Assuming that the buffer is FCFS (first come first serve), the worst case
delay for session $i$ at node $m$, ${D_i}^{m \cdot *}$, is given by
$$D_i^{m*} < \frac{\sigma_i}{\phi_i^m \cdot r^m}$$
\noindent{The} end-to-end delay will be bounded by the sum of the worst
case individual delay at each node:
$$D_i^* < \sum_{m=1}^{H_i} \frac {\sigma_i}{\phi_i^m \cdot r^m} $$
However, the worst case end-to-end delay should be bounded by
the arrival curve at the first node and the service curve
of the last node, $H_i$ (see figure~\ref{f:graph2}).
Assuming a acyclic graph where
the traffic passes through the nodes in sequence without feedback
loop, then the service rate of the network will be equal to the minimum rate
among the nodes lying in the path ($ m=1, \cdots H_i$) which is the
bottle neck for session $i$ through the whole network, i.e.
$$D_i^* < \frac{\sigma_i}{\min \limits_m \phi_i^m \cdot r^m}$$
\begin{figure}[ht]
\centerline{\ \psfig{figure=graph2.eps}}
\caption{\em Bounds on end-to-end delay and backlog}
\label{f:graph2}
\end{figure}
\subsection{Example: Rate Proportional Assignments}
Assume we assign the weights of GPS according to the long
term average rate of all sessions at each node, i.e.
$\phi_i^m \cdot r^m = \rho_i$, for all m.
Bounds for ``locally stable'' sessions when all
are leaky bucket constrained can be obtained.
\noindent{The} minimum session $i$ backlog clearing rate along
its route is
$$g_i= { \rm min}_{m \in P(i)} g_i^m$$
\noindent{When} $g_i > \rho_i$,
we define session $i$ to be {\em locally stable}.
\noindent{The} worst case delay will be :
$$ D_i^* \leq \frac{\sigma_i}{\rho_i}$$
\noindent{where} the maximum backlog, $Q_i^* \leq \sigma_i$.
\noindent{By} assigning fixed rate link of $\rho_i$ to each session, we don't
gain anything from multiplexing the sources together and the same
delay can be achieved by using circuit switching. Hence, this
is not an interesting case to look at.
\subsection{Alternative Approach for Tighter Bounds}
The approach is tailored to provide bounds for arbitrary topology networks
by exploiting properties derived in single node analysis for
GPS service discipline. Assuming the arrivals of each session conform to
Leaky Bucket regulators, we will follow the strategy below:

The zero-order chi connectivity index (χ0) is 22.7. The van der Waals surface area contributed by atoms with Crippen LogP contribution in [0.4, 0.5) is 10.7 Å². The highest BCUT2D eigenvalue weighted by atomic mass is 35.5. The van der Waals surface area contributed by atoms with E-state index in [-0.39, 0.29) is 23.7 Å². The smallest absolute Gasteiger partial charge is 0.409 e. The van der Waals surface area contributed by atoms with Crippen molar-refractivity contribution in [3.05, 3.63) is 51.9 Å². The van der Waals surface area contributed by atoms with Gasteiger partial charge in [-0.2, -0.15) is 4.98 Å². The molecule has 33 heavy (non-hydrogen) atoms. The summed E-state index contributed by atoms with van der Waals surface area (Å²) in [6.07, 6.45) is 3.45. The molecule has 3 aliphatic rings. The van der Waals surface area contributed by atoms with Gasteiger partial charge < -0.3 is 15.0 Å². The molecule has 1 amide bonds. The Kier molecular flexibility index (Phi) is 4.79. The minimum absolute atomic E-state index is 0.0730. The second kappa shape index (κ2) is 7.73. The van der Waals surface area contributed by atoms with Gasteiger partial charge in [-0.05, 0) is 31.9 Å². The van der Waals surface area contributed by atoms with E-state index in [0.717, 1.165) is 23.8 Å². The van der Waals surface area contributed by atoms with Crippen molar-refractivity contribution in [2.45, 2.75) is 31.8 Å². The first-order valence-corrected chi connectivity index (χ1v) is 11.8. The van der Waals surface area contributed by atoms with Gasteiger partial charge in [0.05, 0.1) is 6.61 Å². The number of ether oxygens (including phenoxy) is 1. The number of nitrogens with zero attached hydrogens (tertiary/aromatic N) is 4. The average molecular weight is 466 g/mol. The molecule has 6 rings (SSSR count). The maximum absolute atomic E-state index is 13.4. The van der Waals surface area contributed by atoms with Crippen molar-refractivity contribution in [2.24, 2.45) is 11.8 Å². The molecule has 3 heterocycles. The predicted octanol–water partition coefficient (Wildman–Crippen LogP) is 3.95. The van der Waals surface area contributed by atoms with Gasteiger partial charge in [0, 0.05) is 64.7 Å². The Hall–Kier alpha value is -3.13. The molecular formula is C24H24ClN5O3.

\begin{itemize}
\item {\em bound burstiness of all internal traffic} so that at each
node $m$, we have $A_i^m$ ~ $(\sigma_i^m, \rho_i)$ and maximum burst
$\sigma_i^m$ (see section 3 - the All Greedy Bound)
\item compute single node service curves
\item find end-to-end service curve
\end{itemize}
\noindent{In} order to ensure bounded backlogs, the following
nodal stability condition has to be satisfied:
$$\sum_{i:m \in P(i)} \rho_i \, < \, r^m $$
But local stability does not always ensure global stability.
While every route is acyclic, the union of several
routes may result in cycles being induced in the network
topology. This can lead to ``virtual feedback effect'' that
drives the system towards instability. However, under the GPS
service discipline these virtual feedback effects are completely
absent for a locally stable session (see section IV of \cite{Parekh_2}).
On the other hand, when all sessions are Leaky Bucket constrained, it is
possible to guarantee finite delay even for sessions that are not
locally stable. The presence of virtual feedback complicates the analysis,
and examples show that one major cause of poor performance is that a given
session is treated poorly relative to a set of sessions at a particular
node, but is treated as well relative to the same set of seesions at other
nodes. In the next section, we will show how tight bounds on delay can be
derived under a GPS assignments that treat each session
``consistently'' relative to the same set of other sessions.
\section{The All-Greedy Bound for a Single Node}
Before analysing the entire network under CRST, let us look at how we
can bound the burstiness of all internal traffic at a single node.
\begin{figure}[ht]
\centerline{\ \psfig{figure=traffic.eps}}
\caption{\em Bounding Internal Burstiness}
\label{f:traffic}
\end{figure}
Consider a particular node $m$. Suppose we are given that the arrival
process conforms to LB traffic descriptor, $A_i^m$~$(\sigma_i^m, \rho_i)$
As shown in \cite{Parekh_1}, the worst case delay and backlog for session
$i$ are achieved when all the sessions that flow into node $m$ are